Abdominal Stab Injuries

Emergency clinicians manage stab wound (SW) injuries now more than ever. This topic review will discuss the evaluation and management of abdominal stab wounds.

Primary Survey:

History:
AMPLE
A-allergies, M- medication, P- past medical experience, L- last oral intake, E- events surrounding the injury (Penetrating trauma).
Physical examination:
Airway.
Breathing.
Circulation, control of haemorrhage by proximal compression of vessel, by packing of wound, by ligation of the bleeding vessel.
Assessment of DISTAL neurological status and level of consciousness:
A-awake. V- open eyes to voice P- open eyes to painful stimuli U- unarousable
Exposure:
  • Patient completely disrobed,
  • Visual inspection of the entire patient, Examine the back as well.
  • Record entry and exit of stab wound in full dimensions with relation to bony landmarks.
  • Splaying of legs to examine the perineum.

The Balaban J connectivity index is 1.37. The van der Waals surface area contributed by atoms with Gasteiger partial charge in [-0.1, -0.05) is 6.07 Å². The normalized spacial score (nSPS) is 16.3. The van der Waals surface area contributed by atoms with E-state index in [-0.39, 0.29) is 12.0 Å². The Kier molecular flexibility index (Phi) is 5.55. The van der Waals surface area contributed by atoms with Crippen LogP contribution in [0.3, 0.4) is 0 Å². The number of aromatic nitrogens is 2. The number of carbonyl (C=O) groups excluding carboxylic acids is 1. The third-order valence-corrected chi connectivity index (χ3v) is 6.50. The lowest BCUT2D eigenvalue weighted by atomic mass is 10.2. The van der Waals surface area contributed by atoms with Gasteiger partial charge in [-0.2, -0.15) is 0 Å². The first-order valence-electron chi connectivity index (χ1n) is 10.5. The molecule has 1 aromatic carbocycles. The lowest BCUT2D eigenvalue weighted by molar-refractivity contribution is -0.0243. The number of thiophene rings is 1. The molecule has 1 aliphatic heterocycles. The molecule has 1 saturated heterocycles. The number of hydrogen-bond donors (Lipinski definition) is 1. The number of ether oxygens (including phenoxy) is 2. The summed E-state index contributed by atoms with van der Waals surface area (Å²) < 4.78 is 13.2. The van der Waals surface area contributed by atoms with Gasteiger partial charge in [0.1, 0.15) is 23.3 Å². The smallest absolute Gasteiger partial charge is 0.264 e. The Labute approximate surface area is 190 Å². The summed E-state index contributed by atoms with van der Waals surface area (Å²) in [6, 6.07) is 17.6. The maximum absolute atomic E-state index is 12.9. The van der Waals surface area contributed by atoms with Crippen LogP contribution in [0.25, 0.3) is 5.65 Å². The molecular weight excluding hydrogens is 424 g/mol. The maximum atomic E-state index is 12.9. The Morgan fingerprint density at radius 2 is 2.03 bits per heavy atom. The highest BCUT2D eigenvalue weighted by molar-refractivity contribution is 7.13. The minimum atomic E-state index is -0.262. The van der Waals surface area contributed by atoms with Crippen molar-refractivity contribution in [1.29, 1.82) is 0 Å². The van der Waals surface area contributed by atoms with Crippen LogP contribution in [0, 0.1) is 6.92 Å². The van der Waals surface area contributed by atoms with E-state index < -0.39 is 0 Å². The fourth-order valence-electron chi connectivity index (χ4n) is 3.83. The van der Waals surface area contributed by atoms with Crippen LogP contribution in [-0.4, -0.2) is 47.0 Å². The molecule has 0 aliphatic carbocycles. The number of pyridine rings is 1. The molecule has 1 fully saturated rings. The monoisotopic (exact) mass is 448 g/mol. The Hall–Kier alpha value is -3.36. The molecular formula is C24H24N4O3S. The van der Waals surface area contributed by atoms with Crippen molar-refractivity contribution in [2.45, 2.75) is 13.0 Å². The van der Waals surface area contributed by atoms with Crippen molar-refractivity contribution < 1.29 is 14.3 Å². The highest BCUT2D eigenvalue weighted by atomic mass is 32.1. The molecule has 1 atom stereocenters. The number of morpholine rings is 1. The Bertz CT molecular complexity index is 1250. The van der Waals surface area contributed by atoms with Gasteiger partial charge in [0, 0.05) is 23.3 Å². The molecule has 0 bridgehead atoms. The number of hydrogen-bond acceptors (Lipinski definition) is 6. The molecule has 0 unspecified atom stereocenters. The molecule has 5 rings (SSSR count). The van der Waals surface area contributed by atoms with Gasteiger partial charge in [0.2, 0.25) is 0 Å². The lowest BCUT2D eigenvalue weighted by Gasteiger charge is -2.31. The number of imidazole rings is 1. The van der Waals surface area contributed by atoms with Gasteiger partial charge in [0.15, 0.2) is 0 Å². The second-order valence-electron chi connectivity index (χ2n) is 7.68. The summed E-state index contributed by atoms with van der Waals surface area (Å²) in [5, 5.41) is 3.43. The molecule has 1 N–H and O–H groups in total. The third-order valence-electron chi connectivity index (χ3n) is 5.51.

• Per-rectal examination.
  • Inform the registrar/attending.
Resuscitation:
  • Set up two I/V lines with branula #16 G
  • Draw blood samples for blood grouping and cross-matching, Hb%, PT, APTT.
  • Send investigations for urinalysis, pregnancy test for women of childbearing age.
  • Start I/V Ringer’s or normal saline.
  • Pass Foleys catheter #16 in adults with complete aseptic technique.

Classification of Abdominal Stab Wounds

I. Not penetrating the peritoneal cavity.
II. Penetrating but not damaging the organs.
III. Penetrating with significant damage.

Management:

Group III: Presents with signs of peritonitis and circulatory shock.  They need immediate resuscitation & exploration of abdominal cavity.
Group II, I:  Penetrating but occult injuries, need secondary abdominal survey.
Local wound exploration to rule out any peritoneal breach in stable patients.
  1. No breach – manage as deep laceration.
  2. Breach – penetration assumed and significant damage ruled out.
Options:
Admission, observation, USG, diagnostic peritoneal lavage, or laparoscopy laparotomy.